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Field-free magnetization reversal by spin-Hall effect and exchange bias

Abstract

As the first magnetic random access memories are finding their way onto the market, an important issue remains to be solved: the current density required to write magnetic bits becomes prohibitively high as bit dimensions are reduced. Recently, spin–orbit torques and the spin-Hall effect in particular have attracted significant interest, as they enable magnetization reversal without high current densities running through the tunnel barrier. For perpendicularly magnetized layers, however, the technological implementation of the spin-Hall effect is hampered by the necessity of an in-plane magnetic field for deterministic switching. Here we interface a thin ferromagnetic layer with an anti-ferromagnetic material. An in-plane exchange bias is created and shown to enable field-free S HE-driven magnetization reversal of a perpendicularly magnetized Pt/Co/IrMn structure. Aside from the potential technological implications, our experiment provides additional insight into the local spin structure at the ferromagnetic/anti-ferromagnetic interface.

Introduction

In recent years, magnetoresistive random-access memory has matured to the point where it is considered a serious contender for dynamic random-access memory (DRAM) replacement1,2,3. Key advances have been the discovery of the magnetic tunnel junction (MTJ) for reading4,5 and the spin-transfer torque (STT) effect for writing6,7, a significant improvement over magnetic-field-based designs8. However, the current density and energy dissipation involved in STT-driven magnetization reversal remains problematic9, even with the advent of more efficient tunnel junctions that exhibit perpendicular magnetic anisotropy (PMA)10.

Research efforts to improve on the STT writing paradigm explore the use of electric fields11, multi-ferroics12, perpendicular polarizers13 and spin–orbit torques14. The latter category is dominated by devices employing the spin-Hall effect (SHE)15,16,17, which has been shown to be a viable method of spin injection in recent experiments18,19,20,21. Magnetization reversal using only SHE was demonstrated for in-plane magnetized MTJs20 but remains challenging in perpendicularly magnetized MTJs, which are more relevant due to higher data storage density. Additional symmetry breaking is required to allow the in-plane polarized spin current generated from the SHE to deterministically switch out-of-plane magnetized devices. In the laboratory, this has been achieved by applying an in-plane magnetic field18,19 or creating an anisotropy gradient22, but these methods are not suitable for practical applications.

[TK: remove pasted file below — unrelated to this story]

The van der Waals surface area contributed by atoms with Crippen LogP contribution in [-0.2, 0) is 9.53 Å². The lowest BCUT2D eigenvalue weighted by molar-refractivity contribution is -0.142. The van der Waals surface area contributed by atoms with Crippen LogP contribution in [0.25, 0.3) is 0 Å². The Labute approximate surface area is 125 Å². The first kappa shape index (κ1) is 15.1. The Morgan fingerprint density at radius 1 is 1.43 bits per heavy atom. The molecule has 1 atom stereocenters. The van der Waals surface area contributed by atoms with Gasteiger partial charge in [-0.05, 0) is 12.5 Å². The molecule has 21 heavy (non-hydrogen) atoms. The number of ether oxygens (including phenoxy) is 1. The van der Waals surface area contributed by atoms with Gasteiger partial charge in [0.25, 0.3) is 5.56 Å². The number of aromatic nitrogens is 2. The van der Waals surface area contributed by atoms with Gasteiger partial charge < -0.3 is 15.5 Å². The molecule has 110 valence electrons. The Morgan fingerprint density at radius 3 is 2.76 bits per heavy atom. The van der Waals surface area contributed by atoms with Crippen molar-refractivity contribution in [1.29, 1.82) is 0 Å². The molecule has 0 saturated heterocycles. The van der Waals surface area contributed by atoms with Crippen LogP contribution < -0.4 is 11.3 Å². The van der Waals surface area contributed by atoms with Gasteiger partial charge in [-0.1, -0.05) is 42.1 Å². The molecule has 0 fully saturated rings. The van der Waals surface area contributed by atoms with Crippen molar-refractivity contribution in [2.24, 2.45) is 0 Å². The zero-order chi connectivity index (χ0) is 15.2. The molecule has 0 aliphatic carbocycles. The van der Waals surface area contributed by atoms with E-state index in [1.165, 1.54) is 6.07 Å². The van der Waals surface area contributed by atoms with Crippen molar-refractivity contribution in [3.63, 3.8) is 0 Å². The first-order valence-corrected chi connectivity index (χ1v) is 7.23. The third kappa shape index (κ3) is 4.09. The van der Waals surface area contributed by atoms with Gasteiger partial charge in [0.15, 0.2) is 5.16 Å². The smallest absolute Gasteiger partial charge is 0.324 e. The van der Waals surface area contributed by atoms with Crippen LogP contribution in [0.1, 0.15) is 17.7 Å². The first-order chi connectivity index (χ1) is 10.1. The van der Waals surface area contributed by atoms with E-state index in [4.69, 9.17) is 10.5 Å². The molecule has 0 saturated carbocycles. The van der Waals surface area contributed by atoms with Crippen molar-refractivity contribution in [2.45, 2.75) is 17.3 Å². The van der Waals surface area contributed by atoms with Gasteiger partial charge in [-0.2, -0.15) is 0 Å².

Here we address this issue by interfacing the perpendicularly magnetized layer with an anti-ferromagnetic material, creating an in-plane exchange bias (EB) along the current flow direction. We demonstrate SHE-driven magnetization reversal using only the intrinsic in-plane magnetic field caused by this EB. Gradual magnetization reversal is observed and attributed to the poly-crystalline nature of the anti-ferromagnet, which agrees with numerical simulations.

Results

Perpendicular anisotropy and in-plane EB

Experiments were performed on Ta (1)/Pt (3)/Co (0.7)/Pt (0.3)/IrMn (6)/TaOx (1.5) stacks (nominal thicknesses in nanometres), patterned into Hall crosses. Samples were field cooled to set the EB along the direction (see Fig. 1), as described in the Methods section. The presence of both PMA and in-plane EB was verified by carrying out magneto-optic Kerr effect (MOKE) and superconducting quantum interference device–vibrating sample magnetometry (SQUID–VSM) measurements on unstructured samples after annealing (see Supplementary Note 1 and Supplementary Figs 1 and 2). Out-of-plane MOKE measurements show square loops with a coercive field μ0HC≈40 mT and negligible EB. In-plane SQUID–VSM measurements show an EB field of μ0HEB≈50 mT. Furthermore, the saturation magnetization is measured at MS=1.2 MA m−1 with a saturation field μ0HK≈1.0 T, indicating a substantial PMA of Keff≈6.0 × 105 Jm−3.

Figure 1: Schematic sample layout.
figure 1

(a) Cross-section of the deposited stack (labels indicate the deposited materials), showing the magnetic easy axis of the Co (white arrow), simplified spin structure of the IrMn (thick black arrows), EB field HEB (orange arrow) and spin current generated from a charge current running through the Pt (circles). (b) Hall cross structure consisting of two 10 × 1 μm rectangles with a certain HEB (orange arrow) and measurement scheme comprising a voltage pulse generator (Vpulse), a series resistor and two voltmeters (V).

Proof-of-principle